Here’s the lead researcher, Harry W. Green II, from the University of California at Riverside explaining, the work,

The May 18, 2015 University of Oklahoma news release on EurekAlert offers a succinct summary,

A University of Oklahoma structural geologist and collaborators are studying earthquake instability and the mechanisms associated with fault weakening during slip. The mechanism of this weakening is central to understanding earthquake sliding.

Ze’ev Reches, professor in the OU School of Geology and Geophysics, is using electron microscopy to examine velocity and temperature in two key observations: (1) a high-speed friction experiment on carbonate at conditions of shallow earthquakes, and (2) a high-pressure/high-temperature faulting experiment at conditions of very deep earthquakes.

Reches and his collaborators have shown phase transformation and the formation of nano-size (millionth of a millimeter) grains are associated with profound weakening and that fluid is not necessary for such weakening. If this mechanism operates in major earthquakes, it resolves two major conflicts between laboratory results and natural faulting–lack of a thermal zone around major faults and the rarity of glassy rocks along faults.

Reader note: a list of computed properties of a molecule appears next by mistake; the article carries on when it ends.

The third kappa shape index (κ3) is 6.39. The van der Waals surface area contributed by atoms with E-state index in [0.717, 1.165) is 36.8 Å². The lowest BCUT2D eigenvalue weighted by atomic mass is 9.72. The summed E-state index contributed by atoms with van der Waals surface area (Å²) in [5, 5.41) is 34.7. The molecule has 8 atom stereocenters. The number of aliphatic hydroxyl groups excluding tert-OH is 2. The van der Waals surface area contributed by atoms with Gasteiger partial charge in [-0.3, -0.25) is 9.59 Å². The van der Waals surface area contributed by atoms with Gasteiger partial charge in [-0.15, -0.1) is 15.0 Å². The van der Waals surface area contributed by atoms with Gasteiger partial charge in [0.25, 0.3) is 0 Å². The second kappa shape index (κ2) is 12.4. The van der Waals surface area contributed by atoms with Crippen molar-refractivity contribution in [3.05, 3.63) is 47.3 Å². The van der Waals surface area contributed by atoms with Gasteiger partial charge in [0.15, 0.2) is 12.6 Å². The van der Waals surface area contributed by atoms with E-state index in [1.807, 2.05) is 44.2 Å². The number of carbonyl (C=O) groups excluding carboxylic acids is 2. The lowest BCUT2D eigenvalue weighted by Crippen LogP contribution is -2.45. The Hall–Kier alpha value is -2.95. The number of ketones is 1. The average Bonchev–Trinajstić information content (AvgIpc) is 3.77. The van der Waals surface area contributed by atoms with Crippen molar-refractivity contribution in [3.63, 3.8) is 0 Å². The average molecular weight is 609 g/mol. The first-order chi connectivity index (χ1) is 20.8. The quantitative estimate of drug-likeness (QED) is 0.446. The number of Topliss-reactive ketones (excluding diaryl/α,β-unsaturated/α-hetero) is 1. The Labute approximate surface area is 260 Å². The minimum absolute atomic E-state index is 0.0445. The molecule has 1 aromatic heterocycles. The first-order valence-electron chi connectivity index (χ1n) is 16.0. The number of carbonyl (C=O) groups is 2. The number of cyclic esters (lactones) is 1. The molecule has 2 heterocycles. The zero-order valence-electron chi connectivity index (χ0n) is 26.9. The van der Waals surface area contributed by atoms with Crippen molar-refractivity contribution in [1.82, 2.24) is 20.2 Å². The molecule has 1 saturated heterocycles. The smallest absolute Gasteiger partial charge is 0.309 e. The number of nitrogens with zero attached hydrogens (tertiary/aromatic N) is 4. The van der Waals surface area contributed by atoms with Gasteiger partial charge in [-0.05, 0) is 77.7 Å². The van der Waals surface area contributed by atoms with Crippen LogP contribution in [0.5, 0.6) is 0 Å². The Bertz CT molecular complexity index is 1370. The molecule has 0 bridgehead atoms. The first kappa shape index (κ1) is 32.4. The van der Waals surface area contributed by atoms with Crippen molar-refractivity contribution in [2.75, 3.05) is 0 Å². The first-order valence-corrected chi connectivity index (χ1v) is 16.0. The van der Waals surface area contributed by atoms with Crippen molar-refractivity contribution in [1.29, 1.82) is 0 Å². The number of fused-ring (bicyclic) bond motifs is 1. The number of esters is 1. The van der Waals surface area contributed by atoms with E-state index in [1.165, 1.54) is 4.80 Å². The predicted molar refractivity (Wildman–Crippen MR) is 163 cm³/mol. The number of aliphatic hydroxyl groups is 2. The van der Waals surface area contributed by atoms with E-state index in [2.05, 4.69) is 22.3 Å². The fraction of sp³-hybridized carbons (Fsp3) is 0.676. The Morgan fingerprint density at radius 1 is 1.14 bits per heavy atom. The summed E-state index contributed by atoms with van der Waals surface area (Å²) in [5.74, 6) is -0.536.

The May 18, 2015 University of California at Riverside (UCR) news release provides more detail about earthquakes,

Earthquakes are labeled “shallow” if they occur at less than 50 kilometers depth.  They are labeled “deep” if they occur at 300-700 kilometers depth.  When slippage occurs during these earthquakes, the faults weaken.  How this fault weakening takes place is central to understanding earthquake sliding.

A new study published online in Nature Geoscience today by a research team led by University of California, Riverside geologists now reports that a universal sliding mechanism operates for earthquakes of all depths – from the deep ones all the way up to the crustal ones.

“Although shallow earthquakes – the kind that threaten California – must initiate differently from the very deep ones, our new work shows that, once started, they both slide by the same physics,” said deep-earthquake expert Harry W. Green II, a distinguished professor of the Graduate Division in UC Riverside’s Department of Earth Sciences, who led the research project. “Our research paper presents a new, unifying model of how earthquakes work. Our results provide a more accurate understanding of what happens during earthquake sliding that can lead to better computer models and could lead to better predictions of seismic shaking danger.”